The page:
John Horgan, Premier of B.C. and leader of the B.C. NDP, announced his upcoming retirement on Tuesday afternoon.

After fighting a battle with cancer, the premier is cancer-free and in good health. Nonetheless, he has made the decision to step down once a new leader is chosen.

“My health is good,” Horgan said. “But my energy flags as the days go by.”

He will stay on as premier and party leader until a replacement is chosen. A date will be selected in the fall for a leadership convention.

“This has been the thrill of my life to be the premier British Columbia. And I will be the premier of British Columbia tomorrow, and the day after that. And the day after that,” Horgan said.

The announcement comes during a time of speculation and curiosity about the intentions of party members on all sides: who is running, and who is not, in ridings across the province.
It is also a time when the premier asks about the intentions of his colleagues.

“Before I asked that question of my colleagues,” the premier explained, “[my wife and I] came to the conclusion that I’m not able to make another six year commitment to this job.”

The announcement also intends to quell speculation about the premier’s intentions for the future so that the focus can move back to “what really matters.”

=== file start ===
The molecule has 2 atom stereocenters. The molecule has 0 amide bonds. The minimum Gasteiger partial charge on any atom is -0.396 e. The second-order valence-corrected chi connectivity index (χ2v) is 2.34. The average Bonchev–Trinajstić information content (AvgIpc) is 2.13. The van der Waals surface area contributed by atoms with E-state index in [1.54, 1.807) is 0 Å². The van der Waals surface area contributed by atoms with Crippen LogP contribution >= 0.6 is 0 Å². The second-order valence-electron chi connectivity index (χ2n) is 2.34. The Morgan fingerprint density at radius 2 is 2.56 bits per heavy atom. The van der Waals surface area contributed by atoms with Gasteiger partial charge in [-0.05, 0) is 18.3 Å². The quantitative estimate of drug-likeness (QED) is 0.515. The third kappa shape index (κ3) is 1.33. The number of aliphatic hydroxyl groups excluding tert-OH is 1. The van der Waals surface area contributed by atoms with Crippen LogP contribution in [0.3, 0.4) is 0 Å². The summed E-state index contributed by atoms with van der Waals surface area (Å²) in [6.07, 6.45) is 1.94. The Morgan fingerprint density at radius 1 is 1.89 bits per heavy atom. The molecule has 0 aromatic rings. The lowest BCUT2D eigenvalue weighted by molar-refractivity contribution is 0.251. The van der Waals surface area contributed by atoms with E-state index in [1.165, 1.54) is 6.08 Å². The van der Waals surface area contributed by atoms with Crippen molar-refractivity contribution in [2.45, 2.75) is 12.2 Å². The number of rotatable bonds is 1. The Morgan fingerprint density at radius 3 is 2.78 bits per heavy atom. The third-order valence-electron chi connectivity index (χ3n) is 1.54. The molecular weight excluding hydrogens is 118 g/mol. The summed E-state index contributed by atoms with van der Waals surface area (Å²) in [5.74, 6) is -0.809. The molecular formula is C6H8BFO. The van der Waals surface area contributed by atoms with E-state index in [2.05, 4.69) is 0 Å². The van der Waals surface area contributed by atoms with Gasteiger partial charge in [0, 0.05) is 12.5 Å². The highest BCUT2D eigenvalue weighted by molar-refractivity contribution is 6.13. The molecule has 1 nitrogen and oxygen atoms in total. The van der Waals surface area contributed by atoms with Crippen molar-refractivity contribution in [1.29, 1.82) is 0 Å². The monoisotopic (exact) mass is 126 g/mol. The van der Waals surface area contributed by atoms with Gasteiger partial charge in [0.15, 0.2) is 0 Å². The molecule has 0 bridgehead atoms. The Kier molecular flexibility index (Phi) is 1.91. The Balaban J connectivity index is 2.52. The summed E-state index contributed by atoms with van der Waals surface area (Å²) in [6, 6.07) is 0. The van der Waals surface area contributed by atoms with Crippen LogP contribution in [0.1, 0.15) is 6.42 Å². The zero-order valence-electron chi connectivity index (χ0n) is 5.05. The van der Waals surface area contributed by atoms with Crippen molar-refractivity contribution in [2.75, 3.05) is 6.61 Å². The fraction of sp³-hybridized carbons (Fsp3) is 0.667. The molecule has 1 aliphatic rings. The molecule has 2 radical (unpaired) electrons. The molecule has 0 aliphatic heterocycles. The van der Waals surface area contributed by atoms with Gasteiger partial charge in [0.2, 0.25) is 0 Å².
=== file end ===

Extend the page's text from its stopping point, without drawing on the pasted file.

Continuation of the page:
“And that’s the issues before British Colombians. This has never been about me,” Horgan said.

He spoke to some of these issues after announcing his impending retirement: the rising cost of living and the flagging healthcare system were prominent among them.

Meetings on the Canada Health Transfer and the crisis in public healthcare are coming up in the next few weeks. “I fully intend to carry on that battle to make the federal government stand up for the commitments they made to all of us…and fix the most important social program—in fact, the most important program—in Canada,” Horgan said.

A premier stepping down absent scandal or loss of an election has been uncommon in B.C. for the last few decades.

The premier was proud of his time serving his province and its people in elected office, which he has held at different levels for 36 years combined. He recognized that it has not been easy, nor has it been a perfect record.

“There have been days when things have gone well, and there have been days that things didn’t go. That’s the nature of the human condition,” he said. “And I am honoured to have had the opportunity.”

Grace Giesbrecht

Grace Giesbrecht is a news reporter for who recently graduated from Trinity Western University with a bachelor of arts in Media + Communications. She was born and raised just outside of Fort St. John. She began reporting for her university’s student newspaper and interned with Ottawa Life Magazine where she developed a passion for asking questions, telling stories, and the written word. In her free time, you can find her drinking coffee, snowboarding, or reading novels.